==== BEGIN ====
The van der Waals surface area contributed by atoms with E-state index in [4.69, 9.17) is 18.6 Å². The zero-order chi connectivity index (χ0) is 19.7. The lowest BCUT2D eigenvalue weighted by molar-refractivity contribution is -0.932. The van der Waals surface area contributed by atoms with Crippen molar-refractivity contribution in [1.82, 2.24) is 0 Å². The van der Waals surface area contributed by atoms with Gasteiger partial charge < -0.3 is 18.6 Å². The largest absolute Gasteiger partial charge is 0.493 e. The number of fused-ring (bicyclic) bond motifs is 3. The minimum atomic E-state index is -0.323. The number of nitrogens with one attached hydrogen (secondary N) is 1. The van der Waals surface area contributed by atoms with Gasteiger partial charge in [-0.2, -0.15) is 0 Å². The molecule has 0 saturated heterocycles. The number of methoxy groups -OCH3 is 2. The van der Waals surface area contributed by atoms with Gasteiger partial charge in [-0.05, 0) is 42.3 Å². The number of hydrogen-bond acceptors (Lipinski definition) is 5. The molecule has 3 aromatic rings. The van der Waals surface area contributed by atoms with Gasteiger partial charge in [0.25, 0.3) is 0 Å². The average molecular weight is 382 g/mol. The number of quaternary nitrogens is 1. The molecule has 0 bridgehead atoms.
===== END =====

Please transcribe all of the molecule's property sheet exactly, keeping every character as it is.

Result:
The van der Waals surface area contributed by atoms with E-state index in [4.69, 9.17) is 18.6 Å². The zero-order chi connectivity index (χ0) is 19.7. The lowest BCUT2D eigenvalue weighted by molar-refractivity contribution is -0.932. The van der Waals surface area contributed by atoms with Crippen molar-refractivity contribution in [1.82, 2.24) is 0 Å². The van der Waals surface area contributed by atoms with Gasteiger partial charge < -0.3 is 18.6 Å². The largest absolute Gasteiger partial charge is 0.493 e. The number of fused-ring (bicyclic) bond motifs is 3. The minimum atomic E-state index is -0.323. The number of nitrogens with one attached hydrogen (secondary N) is 1. The van der Waals surface area contributed by atoms with Gasteiger partial charge in [-0.2, -0.15) is 0 Å². The molecule has 0 saturated heterocycles. The number of methoxy groups -OCH3 is 2. The van der Waals surface area contributed by atoms with Gasteiger partial charge in [-0.05, 0) is 42.3 Å². The number of hydrogen-bond acceptors (Lipinski definition) is 5. The molecule has 3 aromatic rings. The van der Waals surface area contributed by atoms with Gasteiger partial charge in [0.25, 0.3) is 0 Å². The average molecular weight is 382 g/mol. The number of quaternary nitrogens is 1. The molecule has 0 bridgehead atoms.